The pH of the scrubbing liquid in the absorber is normally between about 4.8 and 6.0, more preferably between about 5.4 and 6.0, and the pH of the scrubbing liquid as it exits the absorber (10) is preferably between about 5.3 and 5.5. In most utility applications, the scrubbing liquid in the absorber(s) would reach temperature equilibrium between about 110° F. and 140° F.
Soluble ammonium phosphate and ammonium sulfite are the main components of the scrubbing liquid in the absorber that act as reactants for sulfurous acid. Thus, in order to effectively remove the sulfur oxide from the flue gas, it is preferred that these components be maintained in the absorber in sufficient levels to react with substantially all of the sulfur oxide that enters the absorber with the flue gas. When diammonium phosphate is the soluble ammonium phosphate, it is preferred that the total concentration of diammonium phosphate and ammonium sulfite in the scrubbing liquid is sufficient to react with sulfurous acid formed when the sulfur oxide in the flue gas is contacted with the scrubbing liquid. The phrase "total concentration of diammonium phosphate and ammonium sulfite", is to be understood to mean the concentration of diammonium phosphate plus the concentration of the ammonium sulfite.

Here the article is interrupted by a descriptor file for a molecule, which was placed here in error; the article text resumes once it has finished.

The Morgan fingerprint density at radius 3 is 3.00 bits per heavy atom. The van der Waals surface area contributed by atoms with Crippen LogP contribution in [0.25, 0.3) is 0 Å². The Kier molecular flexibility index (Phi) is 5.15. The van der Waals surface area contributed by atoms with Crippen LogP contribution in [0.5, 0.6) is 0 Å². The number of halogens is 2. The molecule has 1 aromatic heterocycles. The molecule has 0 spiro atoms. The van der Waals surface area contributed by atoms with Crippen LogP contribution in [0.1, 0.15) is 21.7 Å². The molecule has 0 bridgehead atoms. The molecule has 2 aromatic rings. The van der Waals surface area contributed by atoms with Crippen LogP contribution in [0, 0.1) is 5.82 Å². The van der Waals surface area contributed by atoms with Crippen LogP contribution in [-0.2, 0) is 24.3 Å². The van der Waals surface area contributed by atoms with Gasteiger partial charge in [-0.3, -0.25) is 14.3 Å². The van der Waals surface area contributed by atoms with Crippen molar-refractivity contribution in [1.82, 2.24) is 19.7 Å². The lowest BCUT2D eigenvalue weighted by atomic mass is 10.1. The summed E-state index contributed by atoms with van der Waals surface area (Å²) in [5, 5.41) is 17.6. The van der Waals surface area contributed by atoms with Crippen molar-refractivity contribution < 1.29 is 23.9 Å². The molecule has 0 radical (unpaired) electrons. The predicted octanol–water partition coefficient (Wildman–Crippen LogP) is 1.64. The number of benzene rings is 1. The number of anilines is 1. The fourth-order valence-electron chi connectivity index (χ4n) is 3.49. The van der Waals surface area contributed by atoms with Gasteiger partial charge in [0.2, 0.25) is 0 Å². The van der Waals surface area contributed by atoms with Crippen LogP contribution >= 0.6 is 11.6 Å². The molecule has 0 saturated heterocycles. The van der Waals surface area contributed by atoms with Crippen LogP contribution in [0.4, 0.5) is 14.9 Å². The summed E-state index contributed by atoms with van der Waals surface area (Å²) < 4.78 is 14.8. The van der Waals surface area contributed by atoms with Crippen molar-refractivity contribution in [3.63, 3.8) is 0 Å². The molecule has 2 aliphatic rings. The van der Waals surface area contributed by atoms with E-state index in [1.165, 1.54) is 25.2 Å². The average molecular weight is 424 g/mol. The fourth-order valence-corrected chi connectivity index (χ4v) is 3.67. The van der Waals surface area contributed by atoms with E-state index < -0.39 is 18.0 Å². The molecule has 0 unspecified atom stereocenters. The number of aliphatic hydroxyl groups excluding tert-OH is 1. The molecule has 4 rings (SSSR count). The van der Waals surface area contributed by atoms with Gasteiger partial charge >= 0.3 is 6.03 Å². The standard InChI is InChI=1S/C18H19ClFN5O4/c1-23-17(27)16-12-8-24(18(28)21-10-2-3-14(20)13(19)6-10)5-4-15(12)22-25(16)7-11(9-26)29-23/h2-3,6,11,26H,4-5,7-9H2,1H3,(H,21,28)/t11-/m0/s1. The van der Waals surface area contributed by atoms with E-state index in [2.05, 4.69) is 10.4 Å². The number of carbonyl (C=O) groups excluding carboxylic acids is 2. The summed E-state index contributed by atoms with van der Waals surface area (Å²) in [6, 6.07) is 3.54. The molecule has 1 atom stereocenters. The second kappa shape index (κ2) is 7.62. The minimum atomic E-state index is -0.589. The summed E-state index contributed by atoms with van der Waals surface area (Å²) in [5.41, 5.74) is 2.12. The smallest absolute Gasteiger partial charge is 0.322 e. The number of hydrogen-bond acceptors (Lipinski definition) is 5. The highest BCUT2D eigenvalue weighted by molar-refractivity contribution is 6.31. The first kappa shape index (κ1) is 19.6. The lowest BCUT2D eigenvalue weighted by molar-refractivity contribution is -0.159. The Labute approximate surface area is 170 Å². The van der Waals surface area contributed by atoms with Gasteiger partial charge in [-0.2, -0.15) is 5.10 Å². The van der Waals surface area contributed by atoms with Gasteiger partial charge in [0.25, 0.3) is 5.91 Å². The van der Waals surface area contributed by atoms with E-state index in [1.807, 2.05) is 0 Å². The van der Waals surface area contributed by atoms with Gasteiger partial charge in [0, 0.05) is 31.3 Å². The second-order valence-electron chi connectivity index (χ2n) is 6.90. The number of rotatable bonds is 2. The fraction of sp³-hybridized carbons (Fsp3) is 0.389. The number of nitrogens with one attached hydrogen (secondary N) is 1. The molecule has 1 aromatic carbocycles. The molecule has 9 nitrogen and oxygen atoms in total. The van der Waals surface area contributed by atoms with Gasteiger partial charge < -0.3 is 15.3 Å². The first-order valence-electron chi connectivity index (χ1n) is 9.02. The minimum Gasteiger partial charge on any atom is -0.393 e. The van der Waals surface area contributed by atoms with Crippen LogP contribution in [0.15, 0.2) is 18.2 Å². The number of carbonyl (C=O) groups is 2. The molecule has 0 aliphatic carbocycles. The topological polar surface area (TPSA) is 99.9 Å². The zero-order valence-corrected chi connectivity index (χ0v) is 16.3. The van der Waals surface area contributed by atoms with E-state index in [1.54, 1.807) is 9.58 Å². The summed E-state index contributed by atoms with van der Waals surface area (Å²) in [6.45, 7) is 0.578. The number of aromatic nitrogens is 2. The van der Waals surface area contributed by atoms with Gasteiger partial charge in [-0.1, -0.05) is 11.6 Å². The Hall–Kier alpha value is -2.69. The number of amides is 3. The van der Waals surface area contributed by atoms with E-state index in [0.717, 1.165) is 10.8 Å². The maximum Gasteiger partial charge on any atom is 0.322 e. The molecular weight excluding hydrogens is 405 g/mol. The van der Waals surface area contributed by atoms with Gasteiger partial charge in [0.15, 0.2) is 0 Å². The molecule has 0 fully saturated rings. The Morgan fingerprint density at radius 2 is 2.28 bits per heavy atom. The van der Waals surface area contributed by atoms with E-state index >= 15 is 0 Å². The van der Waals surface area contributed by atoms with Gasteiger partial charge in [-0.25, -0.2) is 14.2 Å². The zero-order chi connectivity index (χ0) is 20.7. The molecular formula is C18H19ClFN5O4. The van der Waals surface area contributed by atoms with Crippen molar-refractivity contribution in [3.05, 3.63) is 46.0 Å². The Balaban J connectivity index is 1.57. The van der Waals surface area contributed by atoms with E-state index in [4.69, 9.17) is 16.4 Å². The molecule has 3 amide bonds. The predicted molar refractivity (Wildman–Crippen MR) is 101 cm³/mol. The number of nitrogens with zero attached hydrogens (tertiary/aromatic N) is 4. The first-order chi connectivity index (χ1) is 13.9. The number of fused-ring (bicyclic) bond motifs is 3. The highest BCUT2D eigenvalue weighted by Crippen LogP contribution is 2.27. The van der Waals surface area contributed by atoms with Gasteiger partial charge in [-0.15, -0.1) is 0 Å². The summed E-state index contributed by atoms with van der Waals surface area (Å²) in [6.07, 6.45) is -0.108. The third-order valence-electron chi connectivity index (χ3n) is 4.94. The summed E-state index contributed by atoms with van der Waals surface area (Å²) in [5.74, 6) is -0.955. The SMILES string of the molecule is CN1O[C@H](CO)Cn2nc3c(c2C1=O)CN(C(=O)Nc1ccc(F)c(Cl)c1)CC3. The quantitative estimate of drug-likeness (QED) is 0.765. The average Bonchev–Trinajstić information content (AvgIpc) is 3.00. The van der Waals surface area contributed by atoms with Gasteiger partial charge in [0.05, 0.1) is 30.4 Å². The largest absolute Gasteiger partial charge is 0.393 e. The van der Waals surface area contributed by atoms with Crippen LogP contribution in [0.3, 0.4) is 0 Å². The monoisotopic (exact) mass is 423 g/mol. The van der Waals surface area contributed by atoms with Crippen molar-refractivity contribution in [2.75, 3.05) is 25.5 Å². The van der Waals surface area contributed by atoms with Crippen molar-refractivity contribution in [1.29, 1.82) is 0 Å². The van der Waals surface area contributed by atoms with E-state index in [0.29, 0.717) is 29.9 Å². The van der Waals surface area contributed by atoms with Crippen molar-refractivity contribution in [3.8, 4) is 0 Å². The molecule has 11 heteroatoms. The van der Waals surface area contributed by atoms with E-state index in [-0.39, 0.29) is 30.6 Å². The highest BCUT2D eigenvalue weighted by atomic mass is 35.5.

Ammonia vapor reacting with sulfur oxides in the flue gas forms ammonium sulfites, which are believed to be the cause of the characteristic plume of ammonium sulfite particulates that often forms with the use of conventional ammoniacal FGD scrubbing systems. (See, e.g., Bai et al., Ind. Eng. Chem. Res., 31:88-94, 1992; Gautney et al., J. Chem. Eng. Data, 25:154-158, 1980; and Moore, Fume formation in ammonia scrubbers, Manuscript No. 77-WA/APC-2, presented at Winter Annual Meeting of The American Society of Mechanical Engineers, Atlanta, Ga., Nov. 27-Dec. 2, 1977). In conventional systems, ammonium sulfite and ammonium bisulfite are the predominant ammonium salts of sulfur in the scrubbing liquid. Both ammonium sulfite and ammonium bisulfite result in appreciable ammonium vapor pressure when dissolved in water. Therefore, as flue gas is introduced into the conventional ammoniacal liquid FGD systems, some of the sulfur oxide reacts with ammonium in the gas phase, resulting in the formation of ammonium sulfites, which exit the stack as a visible plume.